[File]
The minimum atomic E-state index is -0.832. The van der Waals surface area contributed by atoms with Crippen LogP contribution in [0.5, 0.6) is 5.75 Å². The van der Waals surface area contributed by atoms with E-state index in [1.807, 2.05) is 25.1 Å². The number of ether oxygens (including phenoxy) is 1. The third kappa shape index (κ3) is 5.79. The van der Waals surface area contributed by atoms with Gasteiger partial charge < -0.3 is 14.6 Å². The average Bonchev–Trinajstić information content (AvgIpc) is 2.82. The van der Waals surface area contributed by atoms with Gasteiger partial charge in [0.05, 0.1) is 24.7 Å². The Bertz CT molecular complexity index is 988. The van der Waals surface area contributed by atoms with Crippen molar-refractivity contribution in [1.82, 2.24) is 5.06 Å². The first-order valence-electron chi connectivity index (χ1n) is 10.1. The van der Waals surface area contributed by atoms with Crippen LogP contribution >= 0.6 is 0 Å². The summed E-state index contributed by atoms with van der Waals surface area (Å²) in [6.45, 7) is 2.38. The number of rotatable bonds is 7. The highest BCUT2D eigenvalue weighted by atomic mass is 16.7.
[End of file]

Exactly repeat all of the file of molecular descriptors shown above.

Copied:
The minimum atomic E-state index is -0.832. The van der Waals surface area contributed by atoms with Crippen LogP contribution in [0.5, 0.6) is 5.75 Å². The van der Waals surface area contributed by atoms with E-state index in [1.807, 2.05) is 25.1 Å². The number of ether oxygens (including phenoxy) is 1. The third kappa shape index (κ3) is 5.79. The van der Waals surface area contributed by atoms with Gasteiger partial charge < -0.3 is 14.6 Å². The average Bonchev–Trinajstić information content (AvgIpc) is 2.82. The van der Waals surface area contributed by atoms with Gasteiger partial charge in [0.05, 0.1) is 24.7 Å². The Bertz CT molecular complexity index is 988. The van der Waals surface area contributed by atoms with Crippen molar-refractivity contribution in [1.82, 2.24) is 5.06 Å². The first-order valence-electron chi connectivity index (χ1n) is 10.1. The van der Waals surface area contributed by atoms with Crippen LogP contribution >= 0.6 is 0 Å². The summed E-state index contributed by atoms with van der Waals surface area (Å²) in [6.45, 7) is 2.38. The number of rotatable bonds is 7. The highest BCUT2D eigenvalue weighted by atomic mass is 16.7.